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More Legislation Goes Into Effect July 1

Updated: Jul 17, 2021

This information is provided by 28th District State Sen. Joey Hensley, MD, R-Hohenwald, whose district includes Giles and five other counties.

Second Amendment Rights / Stronger Penalties for Gun Theft -- The General Assembly approved legislation during the 2021 legislative session allowing Tennesseans to carry firearms without a permit, while cracking down on criminals who steal guns or possess them illegally.

The new law allows law-abiding citizens in Tennessee who are 21 or are honorably discharged or active in the U.S. Armed Forces, National Guard or Reserves to carry a firearm without a permit in a place.

Those who carry without a permit must have no felony convictions, orders of protection in effect, pending charges or convictions for domestic violence or stalking, or have been adjudicated as a mental defective.

In addition, individuals convicted of two DUI offenses in the last 10 or one in the last five years are not eligible, as well as of federal prohibitions which include illegal aliens and fugitives from justice.

The legislation also increases penalties for firearm-related crime to promote public safety including:

• Increasing the penalty for theft of a firearm to a Class E felony;

• Providing a sentencing enhancement for theft of a firearm in a car;

• Increasing minimum sentence for theft of a firearm from 30 days to 180 days; and

• Increasing sentences for unlawful possession of a firearm by violent felons and felony drug offenders, possession of a handgun by a felon, and unlawfully providing a handgun to a juvenile or allowing a juvenile to possess a handgun.

Tennessee will still retain its carry permitting process for gun owners who take advantage of reciprocity to carry in other states and for the National Instant Criminal Background Check System (NICS) exemption.

Protecting Gun Owners – "Similarly, a new law that I sponsored and passed this year protects gun owners by preventing a state or local entity from creating a registry to keep record of who possesses firearms in Tennessee," Hensley said.

It defines “registry” as a record of possession or ownership by non-governmental individuals or entities and provides that violation of this measure would result in a Class E felony and a loss of state funding for the following fiscal year and subsequent years that the violation occurs.

Firearm Information Privacy Protection Act – A new law protects the anonymity of citizens related to firearm ownership.

It creates a Class E felony for any public personnel that intentionally discloses information about an owner of a firearm to a federal firearms registry or confiscation of firearms.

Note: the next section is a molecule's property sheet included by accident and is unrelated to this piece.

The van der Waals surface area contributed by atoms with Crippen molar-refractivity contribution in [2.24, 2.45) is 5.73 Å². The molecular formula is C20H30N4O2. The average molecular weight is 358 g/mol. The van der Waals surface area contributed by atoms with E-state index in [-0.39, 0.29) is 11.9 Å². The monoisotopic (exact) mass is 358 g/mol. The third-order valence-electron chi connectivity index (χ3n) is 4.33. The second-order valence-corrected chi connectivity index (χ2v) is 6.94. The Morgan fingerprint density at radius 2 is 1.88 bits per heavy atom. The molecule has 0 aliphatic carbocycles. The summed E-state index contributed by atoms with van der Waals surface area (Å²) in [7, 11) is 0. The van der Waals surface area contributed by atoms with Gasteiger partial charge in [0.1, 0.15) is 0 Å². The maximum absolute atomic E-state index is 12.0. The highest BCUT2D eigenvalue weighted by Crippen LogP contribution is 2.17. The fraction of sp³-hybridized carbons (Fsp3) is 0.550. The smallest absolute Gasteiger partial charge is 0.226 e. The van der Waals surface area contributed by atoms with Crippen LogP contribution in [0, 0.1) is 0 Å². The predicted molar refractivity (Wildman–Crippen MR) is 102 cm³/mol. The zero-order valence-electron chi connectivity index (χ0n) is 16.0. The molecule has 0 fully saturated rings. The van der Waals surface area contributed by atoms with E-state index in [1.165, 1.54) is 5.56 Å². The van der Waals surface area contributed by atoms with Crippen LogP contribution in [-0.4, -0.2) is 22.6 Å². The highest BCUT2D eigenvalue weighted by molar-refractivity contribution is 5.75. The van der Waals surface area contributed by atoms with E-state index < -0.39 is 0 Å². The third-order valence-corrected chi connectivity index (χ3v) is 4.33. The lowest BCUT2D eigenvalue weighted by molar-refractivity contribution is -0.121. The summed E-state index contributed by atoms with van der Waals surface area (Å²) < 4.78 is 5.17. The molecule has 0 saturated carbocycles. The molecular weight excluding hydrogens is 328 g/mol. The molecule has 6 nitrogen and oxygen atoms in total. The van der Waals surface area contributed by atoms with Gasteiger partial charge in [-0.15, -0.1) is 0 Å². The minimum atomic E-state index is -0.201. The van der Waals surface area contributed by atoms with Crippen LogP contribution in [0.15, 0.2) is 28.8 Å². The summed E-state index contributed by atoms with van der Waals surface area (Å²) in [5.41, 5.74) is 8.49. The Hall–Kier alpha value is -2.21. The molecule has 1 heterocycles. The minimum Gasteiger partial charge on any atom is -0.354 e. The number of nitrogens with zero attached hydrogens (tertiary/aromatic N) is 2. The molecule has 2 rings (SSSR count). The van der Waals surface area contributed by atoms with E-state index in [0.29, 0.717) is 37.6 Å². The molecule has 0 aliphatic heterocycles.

In addition, the legislation creates a private right of action. The measure will act as a buffer between Tennessee and the federal government’s unconstitutional and invasive attempts to prohibit citizens from protecting one’s life, liberty and family.

Safety of Firearms – Legislation incentivizing the safe storage of firearms passed. The new law exempts sales taxes on gun safety devices and safes for one year beginning July 1, 2021. The legislation aims to encourage gun owners to create a safer environment for children and hopefully prevent heartbreaking tragedies that might occur if a firearm is stored improperly.

Hunting and Fishing Licenses – State lawmakers passed legislation benefitting those who purchase hunting and fishing licenses.

The new law implements a true 365-day annual sport license to be issued by the Tennessee Wildlife Resources Agency (TWRA).

Previous law required issuing all annual sport licenses for the year beginning March 1 and ending the last day of February of the following year.

This legislation instead requires that all annual licenses and permits relating to wildlife expire 365 days following the date of issuance. The measure will help individuals purchasing a license for a particular season, like Dove season, which opens Sept. 1 from having their license expire only a few months later, rather than enjoying the full year before expiration.

Hensley may be reached at 425 Rep. John Lewis Way N., Suite 742, Nashville Tenn., 37243, by calling 615-741-3100, calling toll-free at 1-800-449-8366 ext. 13100, or by faxing 615-253-0231.

His district address is 855 Summertown Highway, Hohenwald Tenn., 38462. He may be reached at 931-796-2018, by cell phone at 931-212-8823. His E-mail is: sen.joey.hensley@capitol.tn.gov


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This information is from 28th District State Sen. Joey Hensley, M.D., R-Hohenwald, who represents Giles and five other area counties. The 112th General Assembly has adjourned for 2022, and it was a v

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